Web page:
If your primary means of advertising your business or organization is through social media, you’ve likely noticed continuously declining organic reach. Many people claim organic reach is dead, which is a bit of a glass-half-empty outlook, but they’re not far off. In July 2022 Instagram’s average organic reach was down 29% from the previous year. During that same time period, Facebook’s organic reach dropped from 10.43% to 8.6%.

The questions then arise, why is this happening and what should we do about it?

The History of Declining Organic Reach

When social media first hit the scene in the early 2000s your timeline consisted of posts made by people you follow in reverse chronological order so that the most recent post was at the top of the list. Facebook began receiving complaints about having to scroll to find relevant posts and thus the algorithm was born.

In 2007, Facebook implemented a new algorithm that took three key factors into account to decide what content to show its users. It looked at interactions, type of content, and speed at which the content lost relevancy. This meant that brands now had to fight the algorithm to produce the most relevant content so it would be seen. The great thing about this system was that if you interacted with a specific organization or business’s content then it would likely show up in your feed. However, this also meant that the algorithm would show these posts to your friends as well, assuming that you likely have similar interests.

After more complaints about irrelevant content, Facebook upped its algorithm game. The current algorithm looks at thousands of indicators. It then tries to make predictions about what each individual user will want to see. Facebook also now restricts non-boosted promotional content to around 5% visibility as it tries to prioritize organic authentic content. 

How Should Your Business Respond

Now you’re thinking, “Thanks for the info Lauren but what does that even mean and what should I do about it?” I’m glad you asked! There are several things that we suggest to our clients and build into our strategies that help with fighting and increasing organic reach. The first and most obvious is to create an ad budget.

Create a Boost Budget

The obvious solution to declining organic reach is to not rely on organic reach. We encourage all of our social clients to have an ad budget not only to help fight against declining organic reach but also to help them reach their specific goals and grow their audience. Even if your content reached 100% of your audience 100% of the time it’s still advantageous to consider setting aside a portion of your ad budget for boosting your content.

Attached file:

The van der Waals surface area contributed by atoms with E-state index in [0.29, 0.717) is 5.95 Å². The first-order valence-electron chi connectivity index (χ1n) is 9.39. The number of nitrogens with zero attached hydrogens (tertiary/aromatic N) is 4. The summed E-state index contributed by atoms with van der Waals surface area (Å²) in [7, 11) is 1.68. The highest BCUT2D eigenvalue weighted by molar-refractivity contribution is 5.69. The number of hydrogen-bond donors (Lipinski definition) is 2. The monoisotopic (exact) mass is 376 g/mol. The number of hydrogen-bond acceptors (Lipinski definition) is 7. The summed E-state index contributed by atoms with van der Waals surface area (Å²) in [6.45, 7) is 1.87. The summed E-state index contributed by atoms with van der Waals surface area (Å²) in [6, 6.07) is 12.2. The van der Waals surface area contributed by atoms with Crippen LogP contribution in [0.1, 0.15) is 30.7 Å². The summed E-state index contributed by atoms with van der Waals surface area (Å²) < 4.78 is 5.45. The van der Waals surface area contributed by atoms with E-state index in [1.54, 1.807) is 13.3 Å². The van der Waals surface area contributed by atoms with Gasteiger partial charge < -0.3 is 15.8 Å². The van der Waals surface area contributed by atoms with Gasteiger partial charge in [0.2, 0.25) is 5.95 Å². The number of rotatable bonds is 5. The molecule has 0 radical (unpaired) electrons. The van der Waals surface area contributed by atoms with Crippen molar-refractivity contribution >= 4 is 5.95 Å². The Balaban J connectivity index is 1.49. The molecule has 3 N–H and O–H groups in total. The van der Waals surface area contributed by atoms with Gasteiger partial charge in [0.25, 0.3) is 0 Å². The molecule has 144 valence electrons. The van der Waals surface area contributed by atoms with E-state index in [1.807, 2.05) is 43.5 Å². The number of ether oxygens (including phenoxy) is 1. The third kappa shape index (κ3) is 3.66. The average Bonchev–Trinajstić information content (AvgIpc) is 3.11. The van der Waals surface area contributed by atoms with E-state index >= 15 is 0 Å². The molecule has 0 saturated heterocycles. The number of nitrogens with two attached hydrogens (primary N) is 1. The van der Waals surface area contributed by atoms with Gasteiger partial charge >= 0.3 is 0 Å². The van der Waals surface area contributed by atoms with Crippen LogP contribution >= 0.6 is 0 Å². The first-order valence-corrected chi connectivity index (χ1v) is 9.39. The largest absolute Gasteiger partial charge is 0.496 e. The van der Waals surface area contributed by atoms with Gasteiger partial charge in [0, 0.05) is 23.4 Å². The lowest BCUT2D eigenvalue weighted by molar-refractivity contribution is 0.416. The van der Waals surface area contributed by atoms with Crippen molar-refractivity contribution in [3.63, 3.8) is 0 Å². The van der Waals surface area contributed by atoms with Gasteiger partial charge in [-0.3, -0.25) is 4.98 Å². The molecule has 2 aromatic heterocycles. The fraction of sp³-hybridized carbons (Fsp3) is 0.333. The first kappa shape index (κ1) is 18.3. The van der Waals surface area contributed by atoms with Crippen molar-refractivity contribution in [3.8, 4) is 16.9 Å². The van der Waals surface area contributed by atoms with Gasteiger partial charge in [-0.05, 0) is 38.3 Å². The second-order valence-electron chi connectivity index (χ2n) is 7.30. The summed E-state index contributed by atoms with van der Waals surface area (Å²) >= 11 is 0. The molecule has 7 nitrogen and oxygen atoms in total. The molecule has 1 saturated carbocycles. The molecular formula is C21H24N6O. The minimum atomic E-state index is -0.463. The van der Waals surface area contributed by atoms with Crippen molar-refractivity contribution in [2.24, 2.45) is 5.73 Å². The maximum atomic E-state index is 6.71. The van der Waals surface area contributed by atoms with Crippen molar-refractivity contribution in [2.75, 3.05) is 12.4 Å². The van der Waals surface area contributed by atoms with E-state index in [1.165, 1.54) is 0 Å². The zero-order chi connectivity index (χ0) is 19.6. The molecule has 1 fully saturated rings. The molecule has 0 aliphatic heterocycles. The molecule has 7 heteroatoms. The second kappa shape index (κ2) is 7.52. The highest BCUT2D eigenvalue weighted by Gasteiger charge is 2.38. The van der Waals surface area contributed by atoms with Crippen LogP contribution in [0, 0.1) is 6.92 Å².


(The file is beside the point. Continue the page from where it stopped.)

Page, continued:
Meta makes it very easy on both Facebook and Instagram to “boost” your posts. This is not exactly the same as creating an ad but is similar in that you pay a little money to get your content out in front of more people. Boosting a post is much simpler than creating an ad because the content is already there. All you have to do is determine your objective, choose an audience, pick a budget, and decide how many days you’d like the post to be boosted.

Boosting is budget friendly as you can boost for as little as $5 but you’re welcome to boost each post for as much as you’d like. You might want to know how big your boost should be to get the most bang for your buck, but unfortunately, there’s not a foolproof formula to this and it does take a little trial and error. One helpful feature Facebook has to help you choose a boost budget is its estimate menu that tells you approximately how many desired interactions you’ll receive with the money you spend.

We typically encourage people to take advantage of Facebook’s pre-made audience called “People who like your page and people similar to them.” The benefits of using this audience are twofold. One, it increases the number of your followers who will see your content and two, it introduces your content to potential new audience members who might be interested in what you’re doing.

While having a portion of your ad budget designated for boosting is helpful in increasing your reach, it’s not always possible for smaller businesses and organizations. Don’t worry though! There are other ways to help fight against declining organic reach.

Encourage Shares